Why Whale Wars has been gone so long, and how this season was produced
Whale Wars returns tonight, and the two-hour special, “A Commander Rises,” concludes with an incredible confrontation that is more intense than most things I’ve seen on scripted shows this year. There’s also an online “episode”: Blood and Water, which is not about this season of Survivor but instead about the conflict that has fueled the series.
Where has the series been for the last year and a half, and why is it just a two-hour special? The answers are in my piece for The Atlantic Wire: the full story behind season six. Read it to learn about the new relationship between Animal Planet and Sea Shepherd.
Over its six previous seasons, including the fascinating one set in the Faroe Islands, Animal Planet has contracted with an independent production company, Lizard Trading Company, which has sent crews on board the ships. Not last year: it was filmed by crews hired by Sea Shepherd, who were supervised by a former Whale Wars cast member, who used her experience being filmed to film this season.
Tonight’s special focuses on the people who take over the vessels—including a new one named after The Simpsons co-creator who donated money so Sea Shepherd could buy a Japanese boat (brilliant!). (Sam Simon told USA TODAY that a cancer diagnosis stopped him from joining last year’s campaign, and that he loves the TV show: “the action is real and it’s spectacular.”)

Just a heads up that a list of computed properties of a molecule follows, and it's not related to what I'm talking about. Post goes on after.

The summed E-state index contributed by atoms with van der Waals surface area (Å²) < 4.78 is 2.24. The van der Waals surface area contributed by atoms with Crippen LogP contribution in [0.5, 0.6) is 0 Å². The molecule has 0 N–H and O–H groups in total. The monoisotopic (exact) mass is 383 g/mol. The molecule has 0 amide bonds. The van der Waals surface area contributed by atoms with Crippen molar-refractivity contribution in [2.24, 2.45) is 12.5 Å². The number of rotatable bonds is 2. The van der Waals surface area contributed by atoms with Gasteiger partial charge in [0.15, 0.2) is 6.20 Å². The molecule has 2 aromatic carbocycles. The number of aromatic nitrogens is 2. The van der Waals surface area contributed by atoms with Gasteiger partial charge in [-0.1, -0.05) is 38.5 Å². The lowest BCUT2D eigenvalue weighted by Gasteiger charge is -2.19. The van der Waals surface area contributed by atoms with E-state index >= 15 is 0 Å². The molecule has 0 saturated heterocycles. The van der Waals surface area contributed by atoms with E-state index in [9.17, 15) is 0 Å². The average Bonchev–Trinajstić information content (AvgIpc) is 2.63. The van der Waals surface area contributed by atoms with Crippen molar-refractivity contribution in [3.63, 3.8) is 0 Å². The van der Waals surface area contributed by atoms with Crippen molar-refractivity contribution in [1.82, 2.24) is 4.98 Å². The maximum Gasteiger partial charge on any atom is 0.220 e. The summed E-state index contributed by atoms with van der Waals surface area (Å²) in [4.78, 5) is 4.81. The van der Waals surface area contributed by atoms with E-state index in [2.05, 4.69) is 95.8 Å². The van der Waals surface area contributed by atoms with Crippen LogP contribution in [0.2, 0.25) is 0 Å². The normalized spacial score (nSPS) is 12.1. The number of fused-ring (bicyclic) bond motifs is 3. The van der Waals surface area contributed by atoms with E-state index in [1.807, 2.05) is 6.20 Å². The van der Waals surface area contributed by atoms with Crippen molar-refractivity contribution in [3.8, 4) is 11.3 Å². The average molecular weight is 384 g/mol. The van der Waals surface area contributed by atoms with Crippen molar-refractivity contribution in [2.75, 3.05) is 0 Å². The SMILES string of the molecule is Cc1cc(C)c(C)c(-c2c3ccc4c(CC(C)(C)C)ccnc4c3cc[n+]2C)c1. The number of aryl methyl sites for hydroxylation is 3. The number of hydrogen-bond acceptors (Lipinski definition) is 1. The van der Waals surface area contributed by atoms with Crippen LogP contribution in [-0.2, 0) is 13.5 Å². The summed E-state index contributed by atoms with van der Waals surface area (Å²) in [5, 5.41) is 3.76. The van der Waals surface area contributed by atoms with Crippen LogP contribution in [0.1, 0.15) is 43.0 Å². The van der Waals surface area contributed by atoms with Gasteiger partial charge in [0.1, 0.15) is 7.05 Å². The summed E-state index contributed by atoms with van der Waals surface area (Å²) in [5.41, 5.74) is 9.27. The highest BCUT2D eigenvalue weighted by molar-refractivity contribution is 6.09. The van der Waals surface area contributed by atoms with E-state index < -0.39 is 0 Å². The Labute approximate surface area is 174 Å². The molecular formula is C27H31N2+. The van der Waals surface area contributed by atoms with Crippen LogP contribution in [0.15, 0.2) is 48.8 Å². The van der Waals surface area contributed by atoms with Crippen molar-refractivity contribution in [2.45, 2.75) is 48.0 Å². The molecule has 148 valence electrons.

Paul Watson was forced to step down as a result of legal action, so the four captains must lead, and together they are fascinating characters and case studies in leadership. Their actions range from incompetence (of course) to prudence to absolute insanity. The footage, which Sea Shepherd delivered to Animal Planet and executive producer Liz Bronstein edited into a two-hour episode, is surprisingly great.
As always, Sea Shepherd’s actions are morally and legally ambiguous—and the results are breathtakingly dramatic, far more intense than virtually anything else on television. The final confrontation in the two-hour episode is jaw-dropping, and is among the most intense things I’ve seen on television this year, reality or scripted.